Thursday, October 3, 2013
Chess match: Pirates versus Cardinals
By Christina Kahrl
Baseball managers are never more scrutinized than they are right now. From the roster selections they help make -- selecting what options they want to have on hand -- to the way they use those players to the best advantage, the short series of the postseason tests a manager's abilities tactically within individual games and strategically over the course of a series. After witnessing the impact made by Bruce Bochy with the Giants in two of the past three years and Tony La Russa's quick hooks and pen-dependent victory with the Cardinals in 2011, it's clear they can and do make a difference.
With that in mind, let's take a look at the four chess matches in the division series, focusing on what sets these managers apart from the norm.
Pittsburgh Pirates versus St. Louis Cardinals
What Clint Hurdle likes to do: He isn't afraid of using rookie pitchers in big situations. In Colorado, he won a pennant with rookies Ubaldo Jimenez and Franklin Morales in his second-half rotation, with rookie Manny Corpas closing. So Gerrit Cole in the rotation and Justin Wilson and Bryan Morris in the pen aren't going to be sheltered.
With his starting pitchers, Hurdle has the quickest hook in baseball. He's faster on the draw more often than even Joe Maddon. While some of that resulted from having a number of young starters plus Jeff Locke's second-half meltdown, it has been a consistent feature of his Pittsburgh tenure. All those short starts created opportunities for swingman Jeanmar Gomez to shine during the season. If a Pirates pitcher gets the hook early, Gomez could be a surprise hero.
On offense, Hurdle will platoon to cover a weaker slot in the order, which you would probably expect from a guy who played for Whitey Herzog. Hurdle has built and won with platoons in Colorado and Pittsburgh. Swapping in Justin Morneau for Garrett Jones as the lefty half of his first-base platoon with Gaby Sanchez suited him just fine. The Cardinals have an all-righty rotation, so Morneau will start, but let's see if Hurdle will hit for him if Mike Matheny goes to a lefty reliever.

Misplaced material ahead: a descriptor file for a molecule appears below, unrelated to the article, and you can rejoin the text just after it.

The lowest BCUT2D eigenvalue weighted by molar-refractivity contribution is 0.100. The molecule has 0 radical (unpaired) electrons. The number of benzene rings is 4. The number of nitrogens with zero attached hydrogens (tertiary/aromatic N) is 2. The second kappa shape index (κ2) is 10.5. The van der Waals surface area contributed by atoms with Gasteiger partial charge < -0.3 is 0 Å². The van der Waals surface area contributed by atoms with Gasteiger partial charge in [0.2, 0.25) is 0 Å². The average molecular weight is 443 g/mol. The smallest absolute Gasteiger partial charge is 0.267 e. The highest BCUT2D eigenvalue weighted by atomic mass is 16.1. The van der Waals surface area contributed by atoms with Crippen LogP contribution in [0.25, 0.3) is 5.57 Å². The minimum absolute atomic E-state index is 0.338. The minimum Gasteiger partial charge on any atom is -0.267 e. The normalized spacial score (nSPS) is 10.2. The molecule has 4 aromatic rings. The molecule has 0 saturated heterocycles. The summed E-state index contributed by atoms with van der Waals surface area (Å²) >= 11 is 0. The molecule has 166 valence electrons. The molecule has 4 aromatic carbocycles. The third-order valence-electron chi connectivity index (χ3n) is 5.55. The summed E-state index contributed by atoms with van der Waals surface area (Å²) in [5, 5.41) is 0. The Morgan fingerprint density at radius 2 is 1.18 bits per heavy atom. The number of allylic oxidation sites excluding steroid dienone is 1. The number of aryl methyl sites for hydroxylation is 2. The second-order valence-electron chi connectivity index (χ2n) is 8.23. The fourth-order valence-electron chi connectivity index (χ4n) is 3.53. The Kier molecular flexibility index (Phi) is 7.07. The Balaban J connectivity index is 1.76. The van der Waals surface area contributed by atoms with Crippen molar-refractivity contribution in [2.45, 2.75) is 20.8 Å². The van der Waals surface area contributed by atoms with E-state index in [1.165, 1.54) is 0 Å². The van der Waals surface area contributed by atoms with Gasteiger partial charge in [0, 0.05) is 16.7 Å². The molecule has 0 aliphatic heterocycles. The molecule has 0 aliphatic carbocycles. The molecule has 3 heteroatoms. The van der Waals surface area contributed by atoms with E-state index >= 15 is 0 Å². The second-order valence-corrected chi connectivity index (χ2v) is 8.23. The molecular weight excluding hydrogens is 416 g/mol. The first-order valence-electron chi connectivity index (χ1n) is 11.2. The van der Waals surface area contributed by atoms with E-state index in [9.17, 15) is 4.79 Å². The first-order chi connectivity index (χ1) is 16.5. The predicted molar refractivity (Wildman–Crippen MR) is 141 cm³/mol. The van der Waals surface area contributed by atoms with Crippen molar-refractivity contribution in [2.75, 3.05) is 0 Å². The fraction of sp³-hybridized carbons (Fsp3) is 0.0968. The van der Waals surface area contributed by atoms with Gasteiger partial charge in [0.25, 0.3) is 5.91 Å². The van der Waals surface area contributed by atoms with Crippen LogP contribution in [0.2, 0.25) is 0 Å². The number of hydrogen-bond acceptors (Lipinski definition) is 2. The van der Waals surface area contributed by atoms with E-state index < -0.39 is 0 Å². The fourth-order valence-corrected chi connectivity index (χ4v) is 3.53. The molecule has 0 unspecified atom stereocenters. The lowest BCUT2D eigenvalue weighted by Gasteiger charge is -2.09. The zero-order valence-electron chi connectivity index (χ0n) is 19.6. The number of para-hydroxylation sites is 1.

Hurdle uses defensive replacements more than anyone in baseball; having Clint Barmes available at shortstop is one big reason why. While Hurdle is conventional in letting only the fast guys steal, the Pirates, according to Baseball Info Solutions, had runners moving on the pitch more times than any team in the league.
The Pirates embraced the shift this season (fourth-most in MLB), one reason they rated third in the majors in Defensive Runs Saved at plus-68 and had the fifth-lowest batting average on balls in play. But as Eno Sarris reported in his ESPN Insider preview of the series, the Cardinals are not a pull-happy team; they hit to the opposite field more often than any team in the postseason. With that in mind, it will be interesting to see who starts at shortstop, Barmes or the more offensive-minded Jordy Mercer. They shared time in September, with Barmes starting the wild-card game.
What Matheny likes to do: Stay out of the way of his offense by avoiding little ball in almost any form. The Cardinals were last in the league in steals, and they got just 17 sacrifice bunts out of nonpitchers all year (nine by Jon Jay). That isn't to say Matheny's runners aren't aggressive; the Cards were among the best at having baserunners take an extra base on hits (43 percent, better than any other team in the postseason). He also doesn't mess around with his lineup card, turning in an MLB-low 89 different lineups.
After taking a lot of heat for his bullpen management last year and having to turn away from veteran temp Edward Mujica in the closer's slot late in September, Matheny has relied more heavily on a younger, more talented crew down the stretch (six rookies in the bullpen for Game 1, including starters Shelby Miller and Michael Wacha, one of whom will start Game 4 if necessary). Flamethrower Trevor Rosenthal gets the most attention now that he'll get the save opportunities, but groundballer Seth Maness and hard-throwing lefty Kevin Siegrist have been equally critical. The transition from the La Russa pen that relied on and won with a cast of veterans and situational journeyman types is almost complete in its shift to a pen stocked with better overall talent.
That echoes what's happened in the rotation, which gets more of the press. As good as Miller, Wacha and Joe Kelly have been, how could it not? But between that group, the new hands in the pen and Lance Lynn, Matheny and his staff deserve considerable credit.
Advantage: If it comes down to in-game tactics, the advantage is Hurdle's to exploit.